virtualenv is a volunteer maintained open source project and we welcome contributions of all forms. The sections
below will help you get started with development, testing, and documentation. We’re pleased that you are interested in
working on virtualenv. This document is meant to get you setup to work on virtualenv and to act as a guide and reference
to the development setup. If you face any issues during this process, please
open an issue about it on
the issue tracker.
virtualenv is a command line application written in Python. To work on it, you’ll need:
- Source code: available on GitHub. You can use
gitto clone the
git clone https://github.com/pypa/virtualenv cd virtualenv
- Source code: available on GitHub. You can use
Python interpreter: We recommend using
CPython. You can use this guide to set it up.
tox: to automatically get the projects development dependencies and run the test suite. We recommend installing it using pipx.
Running from source tree#
The easiest way to do this is to generate the development tox environment, and then invoke virtualenv from under the
tox -e dev .tox/dev/bin/virtualenv # on Linux .tox/dev/Scripts/virtualenv # on Windows
virtualenv’s tests are written using the pytest test framework. tox is used to automate the setup and execution of virtualenv’s tests.
To run tests locally execute:
tox -e py
This will run the test suite for the same Python version as under which
tox is installed. Alternatively you can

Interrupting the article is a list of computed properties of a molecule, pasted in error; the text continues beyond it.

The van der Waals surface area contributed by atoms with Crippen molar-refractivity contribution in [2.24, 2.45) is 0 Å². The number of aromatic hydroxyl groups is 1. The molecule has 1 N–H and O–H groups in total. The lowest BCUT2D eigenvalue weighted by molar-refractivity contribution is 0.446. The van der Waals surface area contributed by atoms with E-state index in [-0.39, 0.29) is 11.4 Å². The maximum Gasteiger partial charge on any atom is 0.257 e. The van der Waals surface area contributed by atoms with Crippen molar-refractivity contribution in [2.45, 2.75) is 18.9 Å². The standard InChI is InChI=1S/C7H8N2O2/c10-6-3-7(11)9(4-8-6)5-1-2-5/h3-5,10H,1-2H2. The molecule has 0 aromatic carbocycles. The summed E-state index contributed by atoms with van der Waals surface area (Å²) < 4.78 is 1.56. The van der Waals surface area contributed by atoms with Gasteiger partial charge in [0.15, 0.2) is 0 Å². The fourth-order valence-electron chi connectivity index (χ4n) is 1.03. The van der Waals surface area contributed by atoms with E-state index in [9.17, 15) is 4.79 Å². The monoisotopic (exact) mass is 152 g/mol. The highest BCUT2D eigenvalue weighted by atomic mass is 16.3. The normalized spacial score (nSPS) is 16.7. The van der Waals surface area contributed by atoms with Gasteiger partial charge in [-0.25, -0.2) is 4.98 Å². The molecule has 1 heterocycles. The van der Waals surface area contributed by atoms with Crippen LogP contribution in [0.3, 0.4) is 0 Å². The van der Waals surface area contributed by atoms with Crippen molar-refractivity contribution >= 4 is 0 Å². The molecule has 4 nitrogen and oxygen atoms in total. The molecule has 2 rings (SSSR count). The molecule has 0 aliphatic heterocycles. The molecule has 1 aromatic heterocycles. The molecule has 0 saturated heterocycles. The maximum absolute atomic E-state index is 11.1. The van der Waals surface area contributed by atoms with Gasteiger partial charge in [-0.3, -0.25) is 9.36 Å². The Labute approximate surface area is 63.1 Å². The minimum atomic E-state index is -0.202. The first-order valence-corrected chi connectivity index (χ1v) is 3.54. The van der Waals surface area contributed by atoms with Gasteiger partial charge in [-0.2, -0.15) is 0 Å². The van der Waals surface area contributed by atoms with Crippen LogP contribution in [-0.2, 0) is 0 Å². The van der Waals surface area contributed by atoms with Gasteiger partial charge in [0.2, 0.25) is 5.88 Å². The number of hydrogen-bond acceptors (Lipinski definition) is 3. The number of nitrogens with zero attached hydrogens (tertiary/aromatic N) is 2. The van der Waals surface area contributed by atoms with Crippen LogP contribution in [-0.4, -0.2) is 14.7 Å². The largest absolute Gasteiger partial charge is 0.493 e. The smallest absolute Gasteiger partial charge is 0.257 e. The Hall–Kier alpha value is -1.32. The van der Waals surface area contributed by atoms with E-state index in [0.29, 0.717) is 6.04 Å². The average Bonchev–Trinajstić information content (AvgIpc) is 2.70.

specify a specific version of python by using the
pyNN format, such as:
tox has been configured to forward any additional arguments it is given to
This enables the use of pytest’s
rich CLI. As an example, you can
select tests using the various ways that pytest provides:
# Using markers tox -e py -- -m "not slow" # Using keywords tox -e py -- -k "test_extra"
Some tests require additional dependencies to be run, such is the various shell activators (
powershell, etc). These tests will automatically be skipped if these are not present, note however that in CI
all tests are run; so even if all tests succeed locally for you, they may still fail in the CI.
virtualenv uses pre-commit for managing linting of the codebase.
pre-commit performs various checks on all
files in virtualenv and uses tools that help follow a consistent code style within the codebase. To use linters locally,
tox -e fix
# noqa comments to suppress linter warnings - wherever possible, warnings should be fixed instead.
# noqa comments are reserved for rare cases where the recommended style causes severe readability problems.
virtualenv’s documentation is built using Sphinx. The documentation is written in reStructuredText. To build it locally, run:
tox -e docs
The built documentation can be found in the
.tox/docs_out folder and may be viewed by opening
virtualenv’s release schedule is tied to
wheel. We bundle the latest version of these
libraries so each time there’s a new version of any of these, there will be a new virtualenv release shortly afterwards
(we usually wait just a few days to avoid pulling in any broken releases).
Submitting pull requests#
Submit pull requests against the
main branch, providing a good description of what you’re doing and why. You must
have legal permission to distribute any code you contribute to virtualenv and it must be available under the MIT
License. Provide tests that cover your changes and run the tests locally first. virtualenv
supports multiple Python versions and operating systems. Any pull request must
consider and work on all these platforms.
Pull Requests should be small to facilitate review. Keep them self-contained, and limited in scope. Studies have shown that review quality falls off as patch size grows. Sometimes this will result in many small PRs to land a single large feature. In particular, pull requests must not be treated as “feature branches”, with ongoing development work happening within the PR. Instead, the feature should be broken up into smaller, independent parts which can be reviewed and merged individually.